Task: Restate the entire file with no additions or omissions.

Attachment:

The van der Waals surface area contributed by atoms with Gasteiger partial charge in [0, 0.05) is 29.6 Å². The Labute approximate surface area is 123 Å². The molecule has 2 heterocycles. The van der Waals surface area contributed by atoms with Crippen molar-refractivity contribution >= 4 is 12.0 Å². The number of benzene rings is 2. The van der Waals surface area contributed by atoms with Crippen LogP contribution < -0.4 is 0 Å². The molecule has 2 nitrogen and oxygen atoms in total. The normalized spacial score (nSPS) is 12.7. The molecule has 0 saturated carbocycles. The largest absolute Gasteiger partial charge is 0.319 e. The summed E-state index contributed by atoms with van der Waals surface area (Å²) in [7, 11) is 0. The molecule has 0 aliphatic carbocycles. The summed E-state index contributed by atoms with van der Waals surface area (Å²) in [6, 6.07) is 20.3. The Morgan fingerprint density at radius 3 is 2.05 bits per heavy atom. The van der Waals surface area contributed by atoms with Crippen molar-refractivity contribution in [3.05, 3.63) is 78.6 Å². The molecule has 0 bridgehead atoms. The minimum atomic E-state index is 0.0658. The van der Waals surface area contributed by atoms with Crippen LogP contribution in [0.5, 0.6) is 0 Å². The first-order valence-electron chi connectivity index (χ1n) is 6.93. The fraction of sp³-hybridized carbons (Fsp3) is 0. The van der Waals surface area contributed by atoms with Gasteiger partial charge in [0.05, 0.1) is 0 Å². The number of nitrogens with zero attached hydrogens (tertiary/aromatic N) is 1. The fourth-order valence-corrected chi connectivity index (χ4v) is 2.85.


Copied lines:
The van der Waals surface area contributed by atoms with Gasteiger partial charge in [0, 0.05) is 29.6 Å². The Labute approximate surface area is 123 Å². The molecule has 2 heterocycles. The van der Waals surface area contributed by atoms with Crippen molar-refractivity contribution >= 4 is 12.0 Å². The number of benzene rings is 2. The van der Waals surface area contributed by atoms with Crippen LogP contribution < -0.4 is 0 Å². The molecule has 2 nitrogen and oxygen atoms in total. The normalized spacial score (nSPS) is 12.7. The molecule has 0 saturated carbocycles. The largest absolute Gasteiger partial charge is 0.319 e. The summed E-state index contributed by atoms with van der Waals surface area (Å²) in [7, 11) is 0. The molecule has 0 aliphatic carbocycles. The summed E-state index contributed by atoms with van der Waals surface area (Å²) in [6, 6.07) is 20.3. The Morgan fingerprint density at radius 3 is 2.05 bits per heavy atom. The van der Waals surface area contributed by atoms with Crippen molar-refractivity contribution in [3.05, 3.63) is 78.6 Å². The molecule has 0 bridgehead atoms. The minimum atomic E-state index is 0.0658. The van der Waals surface area contributed by atoms with Crippen LogP contribution in [0.5, 0.6) is 0 Å². The first-order valence-electron chi connectivity index (χ1n) is 6.93. The fraction of sp³-hybridized carbons (Fsp3) is 0. The van der Waals surface area contributed by atoms with Gasteiger partial charge in [0.05, 0.1) is 0 Å². The number of nitrogens with zero attached hydrogens (tertiary/aromatic N) is 1. The fourth-order valence-corrected chi connectivity index (χ4v) is 2.85.